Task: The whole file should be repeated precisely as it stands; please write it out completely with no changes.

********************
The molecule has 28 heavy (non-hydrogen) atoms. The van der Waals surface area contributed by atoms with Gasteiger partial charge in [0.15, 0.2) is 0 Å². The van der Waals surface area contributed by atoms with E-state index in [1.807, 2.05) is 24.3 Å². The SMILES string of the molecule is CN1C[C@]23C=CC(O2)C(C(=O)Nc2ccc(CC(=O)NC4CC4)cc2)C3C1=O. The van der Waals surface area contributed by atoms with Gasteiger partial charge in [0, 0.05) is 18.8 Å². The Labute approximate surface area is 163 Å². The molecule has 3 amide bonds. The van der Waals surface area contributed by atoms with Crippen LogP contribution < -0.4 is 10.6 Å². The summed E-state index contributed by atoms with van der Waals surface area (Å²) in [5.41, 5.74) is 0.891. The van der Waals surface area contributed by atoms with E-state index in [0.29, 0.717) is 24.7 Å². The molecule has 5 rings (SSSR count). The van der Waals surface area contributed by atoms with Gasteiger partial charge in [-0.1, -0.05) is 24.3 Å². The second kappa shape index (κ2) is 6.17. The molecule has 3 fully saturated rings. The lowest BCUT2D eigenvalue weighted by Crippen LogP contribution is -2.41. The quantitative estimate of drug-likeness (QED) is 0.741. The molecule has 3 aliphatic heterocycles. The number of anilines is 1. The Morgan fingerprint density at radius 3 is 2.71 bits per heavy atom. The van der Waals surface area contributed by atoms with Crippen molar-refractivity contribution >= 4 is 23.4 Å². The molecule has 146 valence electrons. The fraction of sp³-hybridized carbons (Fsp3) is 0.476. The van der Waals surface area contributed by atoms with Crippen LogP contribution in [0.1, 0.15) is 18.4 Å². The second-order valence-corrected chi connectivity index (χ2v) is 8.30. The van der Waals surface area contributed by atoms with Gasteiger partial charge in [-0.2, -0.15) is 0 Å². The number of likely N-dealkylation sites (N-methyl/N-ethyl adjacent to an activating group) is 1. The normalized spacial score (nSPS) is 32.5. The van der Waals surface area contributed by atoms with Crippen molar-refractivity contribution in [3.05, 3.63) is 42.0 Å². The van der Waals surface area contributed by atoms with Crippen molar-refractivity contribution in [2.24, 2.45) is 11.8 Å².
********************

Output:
The molecule has 28 heavy (non-hydrogen) atoms. The van der Waals surface area contributed by atoms with Gasteiger partial charge in [0.15, 0.2) is 0 Å². The van der Waals surface area contributed by atoms with E-state index in [1.807, 2.05) is 24.3 Å². The SMILES string of the molecule is CN1C[C@]23C=CC(O2)C(C(=O)Nc2ccc(CC(=O)NC4CC4)cc2)C3C1=O. The van der Waals surface area contributed by atoms with Gasteiger partial charge in [0, 0.05) is 18.8 Å². The Labute approximate surface area is 163 Å². The molecule has 3 amide bonds. The van der Waals surface area contributed by atoms with Crippen LogP contribution < -0.4 is 10.6 Å². The summed E-state index contributed by atoms with van der Waals surface area (Å²) in [5.41, 5.74) is 0.891. The van der Waals surface area contributed by atoms with E-state index in [0.29, 0.717) is 24.7 Å². The molecule has 5 rings (SSSR count). The van der Waals surface area contributed by atoms with Gasteiger partial charge in [-0.1, -0.05) is 24.3 Å². The second kappa shape index (κ2) is 6.17. The molecule has 3 fully saturated rings. The lowest BCUT2D eigenvalue weighted by Crippen LogP contribution is -2.41. The quantitative estimate of drug-likeness (QED) is 0.741. The molecule has 3 aliphatic heterocycles. The number of anilines is 1. The Morgan fingerprint density at radius 3 is 2.71 bits per heavy atom. The van der Waals surface area contributed by atoms with Crippen molar-refractivity contribution >= 4 is 23.4 Å². The molecule has 146 valence electrons. The fraction of sp³-hybridized carbons (Fsp3) is 0.476. The van der Waals surface area contributed by atoms with Crippen LogP contribution in [0.1, 0.15) is 18.4 Å². The second-order valence-corrected chi connectivity index (χ2v) is 8.30. The van der Waals surface area contributed by atoms with Gasteiger partial charge in [-0.2, -0.15) is 0 Å². The number of likely N-dealkylation sites (N-methyl/N-ethyl adjacent to an activating group) is 1. The normalized spacial score (nSPS) is 32.5. The van der Waals surface area contributed by atoms with Crippen molar-refractivity contribution in [3.05, 3.63) is 42.0 Å². The van der Waals surface area contributed by atoms with Crippen molar-refractivity contribution in [2.24, 2.45) is 11.8 Å².